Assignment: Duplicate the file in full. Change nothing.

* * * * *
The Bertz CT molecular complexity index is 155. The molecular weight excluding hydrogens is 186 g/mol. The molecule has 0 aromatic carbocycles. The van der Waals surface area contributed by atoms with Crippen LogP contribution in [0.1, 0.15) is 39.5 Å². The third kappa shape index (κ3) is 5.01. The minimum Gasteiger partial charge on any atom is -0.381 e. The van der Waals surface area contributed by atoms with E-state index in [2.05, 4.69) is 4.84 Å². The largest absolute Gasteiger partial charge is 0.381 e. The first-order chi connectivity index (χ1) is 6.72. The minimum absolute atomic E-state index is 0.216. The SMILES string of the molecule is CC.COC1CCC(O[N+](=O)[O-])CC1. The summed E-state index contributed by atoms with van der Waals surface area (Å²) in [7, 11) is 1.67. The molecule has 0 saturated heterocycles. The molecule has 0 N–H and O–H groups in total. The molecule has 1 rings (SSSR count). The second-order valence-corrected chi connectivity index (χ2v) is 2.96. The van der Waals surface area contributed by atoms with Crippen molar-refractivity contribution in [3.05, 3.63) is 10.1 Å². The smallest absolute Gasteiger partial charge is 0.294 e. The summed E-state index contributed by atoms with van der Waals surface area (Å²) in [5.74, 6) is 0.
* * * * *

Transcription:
The Bertz CT molecular complexity index is 155. The molecular weight excluding hydrogens is 186 g/mol. The molecule has 0 aromatic carbocycles. The van der Waals surface area contributed by atoms with Crippen LogP contribution in [0.1, 0.15) is 39.5 Å². The third kappa shape index (κ3) is 5.01. The minimum Gasteiger partial charge on any atom is -0.381 e. The van der Waals surface area contributed by atoms with E-state index in [2.05, 4.69) is 4.84 Å². The largest absolute Gasteiger partial charge is 0.381 e. The first-order chi connectivity index (χ1) is 6.72. The minimum absolute atomic E-state index is 0.216. The SMILES string of the molecule is CC.COC1CCC(O[N+](=O)[O-])CC1. The summed E-state index contributed by atoms with van der Waals surface area (Å²) in [7, 11) is 1.67. The molecule has 0 saturated heterocycles. The molecule has 0 N–H and O–H groups in total. The molecule has 1 rings (SSSR count). The second-order valence-corrected chi connectivity index (χ2v) is 2.96. The van der Waals surface area contributed by atoms with Crippen molar-refractivity contribution in [3.05, 3.63) is 10.1 Å². The smallest absolute Gasteiger partial charge is 0.294 e. The summed E-state index contributed by atoms with van der Waals surface area (Å²) in [5.74, 6) is 0.